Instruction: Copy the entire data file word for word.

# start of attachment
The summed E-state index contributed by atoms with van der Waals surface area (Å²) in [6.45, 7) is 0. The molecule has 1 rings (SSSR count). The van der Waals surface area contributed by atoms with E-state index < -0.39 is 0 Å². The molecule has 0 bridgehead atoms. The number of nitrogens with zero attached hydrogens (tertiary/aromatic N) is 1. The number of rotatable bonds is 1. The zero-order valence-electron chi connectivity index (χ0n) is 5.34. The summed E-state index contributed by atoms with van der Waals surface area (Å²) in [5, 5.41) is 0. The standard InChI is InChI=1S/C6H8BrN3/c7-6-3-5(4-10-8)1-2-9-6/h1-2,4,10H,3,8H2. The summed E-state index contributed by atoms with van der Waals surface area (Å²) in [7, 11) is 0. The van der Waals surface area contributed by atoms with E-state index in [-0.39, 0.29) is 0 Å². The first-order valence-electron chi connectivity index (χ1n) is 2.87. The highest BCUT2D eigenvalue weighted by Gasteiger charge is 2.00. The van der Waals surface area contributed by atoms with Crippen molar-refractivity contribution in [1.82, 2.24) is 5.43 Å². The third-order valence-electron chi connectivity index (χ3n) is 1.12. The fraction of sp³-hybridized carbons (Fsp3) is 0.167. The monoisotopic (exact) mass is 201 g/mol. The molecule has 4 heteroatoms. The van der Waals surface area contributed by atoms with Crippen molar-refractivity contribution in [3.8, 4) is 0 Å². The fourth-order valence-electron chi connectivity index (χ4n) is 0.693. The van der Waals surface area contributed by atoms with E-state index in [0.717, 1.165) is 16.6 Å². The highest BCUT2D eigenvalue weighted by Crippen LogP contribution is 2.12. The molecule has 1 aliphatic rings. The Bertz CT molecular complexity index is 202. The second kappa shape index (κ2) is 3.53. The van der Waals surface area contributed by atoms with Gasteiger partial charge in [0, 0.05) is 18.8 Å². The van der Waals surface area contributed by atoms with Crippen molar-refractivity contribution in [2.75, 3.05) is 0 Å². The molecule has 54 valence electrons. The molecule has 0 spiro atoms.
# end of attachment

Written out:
The summed E-state index contributed by atoms with van der Waals surface area (Å²) in [6.45, 7) is 0. The molecule has 1 rings (SSSR count). The van der Waals surface area contributed by atoms with E-state index < -0.39 is 0 Å². The molecule has 0 bridgehead atoms. The number of nitrogens with zero attached hydrogens (tertiary/aromatic N) is 1. The number of rotatable bonds is 1. The zero-order valence-electron chi connectivity index (χ0n) is 5.34. The summed E-state index contributed by atoms with van der Waals surface area (Å²) in [5, 5.41) is 0. The standard InChI is InChI=1S/C6H8BrN3/c7-6-3-5(4-10-8)1-2-9-6/h1-2,4,10H,3,8H2. The summed E-state index contributed by atoms with van der Waals surface area (Å²) in [7, 11) is 0. The van der Waals surface area contributed by atoms with E-state index in [-0.39, 0.29) is 0 Å². The first-order valence-electron chi connectivity index (χ1n) is 2.87. The highest BCUT2D eigenvalue weighted by Gasteiger charge is 2.00. The van der Waals surface area contributed by atoms with Crippen molar-refractivity contribution in [1.82, 2.24) is 5.43 Å². The third-order valence-electron chi connectivity index (χ3n) is 1.12. The fraction of sp³-hybridized carbons (Fsp3) is 0.167. The monoisotopic (exact) mass is 201 g/mol. The molecule has 4 heteroatoms. The van der Waals surface area contributed by atoms with Crippen molar-refractivity contribution in [3.8, 4) is 0 Å². The fourth-order valence-electron chi connectivity index (χ4n) is 0.693. The van der Waals surface area contributed by atoms with E-state index in [0.717, 1.165) is 16.6 Å². The highest BCUT2D eigenvalue weighted by Crippen LogP contribution is 2.12. The molecule has 1 aliphatic rings. The Bertz CT molecular complexity index is 202. The second kappa shape index (κ2) is 3.53. The van der Waals surface area contributed by atoms with Gasteiger partial charge in [0, 0.05) is 18.8 Å². The van der Waals surface area contributed by atoms with Crippen molar-refractivity contribution in [2.75, 3.05) is 0 Å². The molecule has 54 valence electrons. The molecule has 0 spiro atoms.